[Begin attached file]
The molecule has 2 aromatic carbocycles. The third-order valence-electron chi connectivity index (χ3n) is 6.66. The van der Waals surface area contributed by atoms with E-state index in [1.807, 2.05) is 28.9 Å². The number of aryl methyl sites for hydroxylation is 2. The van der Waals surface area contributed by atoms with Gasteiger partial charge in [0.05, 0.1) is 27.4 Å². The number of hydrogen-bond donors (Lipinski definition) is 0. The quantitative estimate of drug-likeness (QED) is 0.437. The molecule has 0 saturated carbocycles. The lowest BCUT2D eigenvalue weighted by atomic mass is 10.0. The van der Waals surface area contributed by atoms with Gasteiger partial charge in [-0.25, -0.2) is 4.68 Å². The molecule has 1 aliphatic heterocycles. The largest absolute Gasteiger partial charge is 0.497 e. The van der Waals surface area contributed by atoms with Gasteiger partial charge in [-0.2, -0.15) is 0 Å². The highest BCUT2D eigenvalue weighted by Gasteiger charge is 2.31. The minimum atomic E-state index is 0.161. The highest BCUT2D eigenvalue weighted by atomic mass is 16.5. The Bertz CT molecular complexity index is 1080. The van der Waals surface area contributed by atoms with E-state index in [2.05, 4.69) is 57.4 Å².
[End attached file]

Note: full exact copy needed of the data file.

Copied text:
The molecule has 2 aromatic carbocycles. The third-order valence-electron chi connectivity index (χ3n) is 6.66. The van der Waals surface area contributed by atoms with E-state index in [1.807, 2.05) is 28.9 Å². The number of aryl methyl sites for hydroxylation is 2. The van der Waals surface area contributed by atoms with Gasteiger partial charge in [0.05, 0.1) is 27.4 Å². The number of hydrogen-bond donors (Lipinski definition) is 0. The quantitative estimate of drug-likeness (QED) is 0.437. The molecule has 0 saturated carbocycles. The lowest BCUT2D eigenvalue weighted by atomic mass is 10.0. The van der Waals surface area contributed by atoms with Gasteiger partial charge in [-0.25, -0.2) is 4.68 Å². The molecule has 1 aliphatic heterocycles. The largest absolute Gasteiger partial charge is 0.497 e. The van der Waals surface area contributed by atoms with Gasteiger partial charge in [-0.2, -0.15) is 0 Å². The highest BCUT2D eigenvalue weighted by Gasteiger charge is 2.31. The minimum atomic E-state index is 0.161. The highest BCUT2D eigenvalue weighted by atomic mass is 16.5. The Bertz CT molecular complexity index is 1080. The van der Waals surface area contributed by atoms with E-state index in [2.05, 4.69) is 57.4 Å².